Summit Information

We have seen major shifts in the freedom of information and privacy landscape since our last Information Summit. This year, Information Summit 2016 will hear from experts and people intimately involved in how the world of information is changing. FIPA is pleased to bring you a variety of perspectives on the strategies being developed to meet these new challenges, and where we can expect to be in the not too distant future.

Keynote Address:
Rights, Resiliance and Results -
Suzanne Legault, Information Commissioner of Canada
Perspectives from B.C.'s Information and Privacy Commissioner -
Drew McArthur, Acting Commissioner, Office of the Information and Privacy Commissioner

Panel 1: Are big changes coming in the types and sources of records covered by FOI?

When we talk about openness and transparency of public bodies, how far does that extend? Public functions are being contracted to outside organizations or subsidiaries of public bodies themselves. How should these types of organizations be covered for the purpose of FOI? Where is the line?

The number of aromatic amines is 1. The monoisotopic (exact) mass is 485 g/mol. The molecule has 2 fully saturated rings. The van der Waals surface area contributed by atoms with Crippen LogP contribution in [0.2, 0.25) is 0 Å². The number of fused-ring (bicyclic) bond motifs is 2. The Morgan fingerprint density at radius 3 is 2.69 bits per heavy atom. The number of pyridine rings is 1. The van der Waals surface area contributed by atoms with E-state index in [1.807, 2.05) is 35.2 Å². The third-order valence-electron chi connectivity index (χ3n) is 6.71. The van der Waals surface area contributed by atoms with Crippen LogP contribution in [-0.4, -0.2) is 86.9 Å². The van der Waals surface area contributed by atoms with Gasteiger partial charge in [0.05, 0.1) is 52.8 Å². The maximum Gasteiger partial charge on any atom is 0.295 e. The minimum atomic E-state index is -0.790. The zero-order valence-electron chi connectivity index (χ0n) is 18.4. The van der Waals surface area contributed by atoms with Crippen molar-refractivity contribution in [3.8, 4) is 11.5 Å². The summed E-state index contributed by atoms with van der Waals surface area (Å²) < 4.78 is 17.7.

Panel 2: Duty to Document - What does this mean and where are we going?

The BC special committee reviewing FIPPA has recommended creation of a legislated duty to document, as has the Commons committee looking at ATI reform. They join the information commissioners, civil society and others in calling for this. What does this mean and what would it look like in practice?

Panel 3: Convergence between the duty to release information in the public interest and proactive disclosure?

This panel looks at the new interpretation of the s.25 duty to release information in the public interest by OIPC, and the push for more and better proactive disclosure of information generally. How can we expand proactive disclosure to ensure this type of information is released to the public?

Panel 4: Surveillance by individuals - Is legislative action needed?

Technologies like drones and surveillance cameras have become widely available and are being more frequently used by individuals for various purposes. Has the time come for legislation to govern the actions of individuals and surveillance/privacy? What is the most appropriate place for this type of legislation? Can the common law fill the gap?